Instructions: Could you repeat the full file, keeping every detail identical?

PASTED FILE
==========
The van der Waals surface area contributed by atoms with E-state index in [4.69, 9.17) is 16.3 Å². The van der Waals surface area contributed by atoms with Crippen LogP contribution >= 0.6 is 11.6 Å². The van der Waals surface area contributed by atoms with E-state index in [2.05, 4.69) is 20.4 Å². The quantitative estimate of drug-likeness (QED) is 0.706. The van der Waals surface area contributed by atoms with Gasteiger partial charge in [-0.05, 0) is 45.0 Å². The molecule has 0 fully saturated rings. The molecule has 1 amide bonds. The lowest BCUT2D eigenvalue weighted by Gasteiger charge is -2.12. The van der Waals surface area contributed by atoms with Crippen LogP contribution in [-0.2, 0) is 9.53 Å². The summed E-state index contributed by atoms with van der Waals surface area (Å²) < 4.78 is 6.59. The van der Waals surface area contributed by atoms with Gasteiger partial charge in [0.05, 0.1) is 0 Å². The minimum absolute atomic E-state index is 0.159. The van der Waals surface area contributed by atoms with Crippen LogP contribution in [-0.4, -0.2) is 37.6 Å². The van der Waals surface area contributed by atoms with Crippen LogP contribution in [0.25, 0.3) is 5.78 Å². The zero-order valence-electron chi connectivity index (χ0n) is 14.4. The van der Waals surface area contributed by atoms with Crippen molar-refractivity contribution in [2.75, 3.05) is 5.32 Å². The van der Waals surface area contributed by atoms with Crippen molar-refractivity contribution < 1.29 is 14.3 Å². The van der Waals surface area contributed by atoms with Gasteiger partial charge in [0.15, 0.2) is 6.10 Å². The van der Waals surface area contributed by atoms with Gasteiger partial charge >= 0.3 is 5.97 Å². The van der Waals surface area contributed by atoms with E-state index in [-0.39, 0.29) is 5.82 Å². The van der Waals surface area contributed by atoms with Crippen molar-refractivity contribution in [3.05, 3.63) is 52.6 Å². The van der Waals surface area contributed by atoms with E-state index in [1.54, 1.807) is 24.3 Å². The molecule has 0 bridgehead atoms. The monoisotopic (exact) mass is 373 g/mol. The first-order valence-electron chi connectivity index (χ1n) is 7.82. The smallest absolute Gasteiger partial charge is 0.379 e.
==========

The van der Waals surface area contributed by atoms with E-state index in [4.69, 9.17) is 16.3 Å². The van der Waals surface area contributed by atoms with Crippen LogP contribution >= 0.6 is 11.6 Å². The van der Waals surface area contributed by atoms with E-state index in [2.05, 4.69) is 20.4 Å². The quantitative estimate of drug-likeness (QED) is 0.706. The van der Waals surface area contributed by atoms with Gasteiger partial charge in [-0.05, 0) is 45.0 Å². The molecule has 0 fully saturated rings. The molecule has 1 amide bonds. The lowest BCUT2D eigenvalue weighted by Gasteiger charge is -2.12. The van der Waals surface area contributed by atoms with Crippen LogP contribution in [-0.2, 0) is 9.53 Å². The summed E-state index contributed by atoms with van der Waals surface area (Å²) < 4.78 is 6.59. The van der Waals surface area contributed by atoms with Gasteiger partial charge in [0.05, 0.1) is 0 Å². The minimum absolute atomic E-state index is 0.159. The van der Waals surface area contributed by atoms with Crippen LogP contribution in [-0.4, -0.2) is 37.6 Å². The van der Waals surface area contributed by atoms with Crippen LogP contribution in [0.25, 0.3) is 5.78 Å². The zero-order valence-electron chi connectivity index (χ0n) is 14.4. The van der Waals surface area contributed by atoms with Crippen molar-refractivity contribution in [2.75, 3.05) is 5.32 Å². The van der Waals surface area contributed by atoms with Crippen molar-refractivity contribution < 1.29 is 14.3 Å². The van der Waals surface area contributed by atoms with Gasteiger partial charge in [0.15, 0.2) is 6.10 Å². The van der Waals surface area contributed by atoms with Gasteiger partial charge >= 0.3 is 5.97 Å². The van der Waals surface area contributed by atoms with E-state index in [-0.39, 0.29) is 5.82 Å². The van der Waals surface area contributed by atoms with Crippen molar-refractivity contribution in [3.05, 3.63) is 52.6 Å². The van der Waals surface area contributed by atoms with E-state index in [1.54, 1.807) is 24.3 Å². The molecule has 0 bridgehead atoms. The monoisotopic (exact) mass is 373 g/mol. The first-order valence-electron chi connectivity index (χ1n) is 7.82. The smallest absolute Gasteiger partial charge is 0.379 e.